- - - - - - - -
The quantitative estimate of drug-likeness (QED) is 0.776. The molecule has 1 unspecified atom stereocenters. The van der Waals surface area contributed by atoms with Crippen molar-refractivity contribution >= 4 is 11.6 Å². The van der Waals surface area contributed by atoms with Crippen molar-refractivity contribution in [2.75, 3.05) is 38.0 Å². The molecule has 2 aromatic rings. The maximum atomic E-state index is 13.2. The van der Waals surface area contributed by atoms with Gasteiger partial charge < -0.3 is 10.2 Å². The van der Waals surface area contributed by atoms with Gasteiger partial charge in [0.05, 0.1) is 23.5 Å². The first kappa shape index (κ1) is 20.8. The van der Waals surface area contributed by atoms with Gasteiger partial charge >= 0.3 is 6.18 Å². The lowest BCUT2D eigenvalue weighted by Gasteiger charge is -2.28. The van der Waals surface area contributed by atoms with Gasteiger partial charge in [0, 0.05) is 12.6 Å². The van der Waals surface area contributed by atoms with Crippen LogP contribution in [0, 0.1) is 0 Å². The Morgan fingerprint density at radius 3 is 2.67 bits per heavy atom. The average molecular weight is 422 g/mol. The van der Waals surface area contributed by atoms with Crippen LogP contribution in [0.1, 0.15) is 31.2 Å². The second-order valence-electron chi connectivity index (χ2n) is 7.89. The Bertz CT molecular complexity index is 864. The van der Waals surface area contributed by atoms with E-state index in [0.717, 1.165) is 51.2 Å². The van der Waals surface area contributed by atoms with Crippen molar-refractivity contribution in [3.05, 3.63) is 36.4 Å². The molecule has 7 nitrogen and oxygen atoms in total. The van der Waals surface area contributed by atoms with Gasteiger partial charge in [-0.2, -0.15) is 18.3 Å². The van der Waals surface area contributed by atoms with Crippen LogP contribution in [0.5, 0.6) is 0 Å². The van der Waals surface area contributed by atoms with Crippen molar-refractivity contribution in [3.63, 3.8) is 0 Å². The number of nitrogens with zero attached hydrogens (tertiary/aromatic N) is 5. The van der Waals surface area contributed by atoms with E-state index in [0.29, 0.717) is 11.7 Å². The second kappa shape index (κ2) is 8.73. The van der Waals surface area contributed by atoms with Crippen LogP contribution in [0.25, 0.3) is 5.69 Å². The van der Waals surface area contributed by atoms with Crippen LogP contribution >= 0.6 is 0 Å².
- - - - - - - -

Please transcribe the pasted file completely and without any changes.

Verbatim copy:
The quantitative estimate of drug-likeness (QED) is 0.776. The molecule has 1 unspecified atom stereocenters. The van der Waals surface area contributed by atoms with Crippen molar-refractivity contribution >= 4 is 11.6 Å². The van der Waals surface area contributed by atoms with Crippen molar-refractivity contribution in [2.75, 3.05) is 38.0 Å². The molecule has 2 aromatic rings. The maximum atomic E-state index is 13.2. The van der Waals surface area contributed by atoms with Gasteiger partial charge < -0.3 is 10.2 Å². The van der Waals surface area contributed by atoms with Gasteiger partial charge in [0.05, 0.1) is 23.5 Å². The first kappa shape index (κ1) is 20.8. The van der Waals surface area contributed by atoms with Gasteiger partial charge >= 0.3 is 6.18 Å². The lowest BCUT2D eigenvalue weighted by Gasteiger charge is -2.28. The van der Waals surface area contributed by atoms with Gasteiger partial charge in [0, 0.05) is 12.6 Å². The van der Waals surface area contributed by atoms with Crippen LogP contribution in [0, 0.1) is 0 Å². The Morgan fingerprint density at radius 3 is 2.67 bits per heavy atom. The average molecular weight is 422 g/mol. The van der Waals surface area contributed by atoms with Crippen LogP contribution in [0.1, 0.15) is 31.2 Å². The second-order valence-electron chi connectivity index (χ2n) is 7.89. The Bertz CT molecular complexity index is 864. The van der Waals surface area contributed by atoms with E-state index in [0.717, 1.165) is 51.2 Å². The van der Waals surface area contributed by atoms with Crippen molar-refractivity contribution in [3.05, 3.63) is 36.4 Å². The molecule has 7 nitrogen and oxygen atoms in total. The van der Waals surface area contributed by atoms with Gasteiger partial charge in [-0.2, -0.15) is 18.3 Å². The van der Waals surface area contributed by atoms with Crippen LogP contribution in [0.5, 0.6) is 0 Å². The van der Waals surface area contributed by atoms with Crippen molar-refractivity contribution in [3.63, 3.8) is 0 Å². The number of nitrogens with zero attached hydrogens (tertiary/aromatic N) is 5. The van der Waals surface area contributed by atoms with E-state index in [0.29, 0.717) is 11.7 Å². The second kappa shape index (κ2) is 8.73. The van der Waals surface area contributed by atoms with Crippen LogP contribution in [0.25, 0.3) is 5.69 Å². The van der Waals surface area contributed by atoms with Crippen LogP contribution >= 0.6 is 0 Å².